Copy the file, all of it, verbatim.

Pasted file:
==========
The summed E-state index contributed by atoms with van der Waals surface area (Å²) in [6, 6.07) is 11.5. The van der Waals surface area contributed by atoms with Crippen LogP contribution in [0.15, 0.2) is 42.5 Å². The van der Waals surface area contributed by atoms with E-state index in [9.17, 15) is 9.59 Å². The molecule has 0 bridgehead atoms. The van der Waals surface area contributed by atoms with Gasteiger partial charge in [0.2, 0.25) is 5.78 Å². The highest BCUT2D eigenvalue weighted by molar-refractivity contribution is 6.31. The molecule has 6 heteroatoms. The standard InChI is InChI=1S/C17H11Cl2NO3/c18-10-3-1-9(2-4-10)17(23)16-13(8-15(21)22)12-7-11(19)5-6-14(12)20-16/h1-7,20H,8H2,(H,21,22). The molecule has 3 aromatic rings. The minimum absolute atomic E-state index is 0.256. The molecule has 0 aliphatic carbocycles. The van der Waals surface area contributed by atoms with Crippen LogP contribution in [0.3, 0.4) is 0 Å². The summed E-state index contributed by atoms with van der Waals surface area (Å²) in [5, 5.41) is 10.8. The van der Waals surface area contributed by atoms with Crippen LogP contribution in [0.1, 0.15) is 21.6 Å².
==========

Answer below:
The summed E-state index contributed by atoms with van der Waals surface area (Å²) in [6, 6.07) is 11.5. The van der Waals surface area contributed by atoms with Crippen LogP contribution in [0.15, 0.2) is 42.5 Å². The van der Waals surface area contributed by atoms with E-state index in [9.17, 15) is 9.59 Å². The molecule has 0 bridgehead atoms. The van der Waals surface area contributed by atoms with Gasteiger partial charge in [0.2, 0.25) is 5.78 Å². The highest BCUT2D eigenvalue weighted by molar-refractivity contribution is 6.31. The molecule has 6 heteroatoms. The standard InChI is InChI=1S/C17H11Cl2NO3/c18-10-3-1-9(2-4-10)17(23)16-13(8-15(21)22)12-7-11(19)5-6-14(12)20-16/h1-7,20H,8H2,(H,21,22). The molecule has 3 aromatic rings. The minimum absolute atomic E-state index is 0.256. The molecule has 0 aliphatic carbocycles. The van der Waals surface area contributed by atoms with Crippen LogP contribution in [0.3, 0.4) is 0 Å². The summed E-state index contributed by atoms with van der Waals surface area (Å²) in [5, 5.41) is 10.8. The van der Waals surface area contributed by atoms with Crippen LogP contribution in [0.1, 0.15) is 21.6 Å².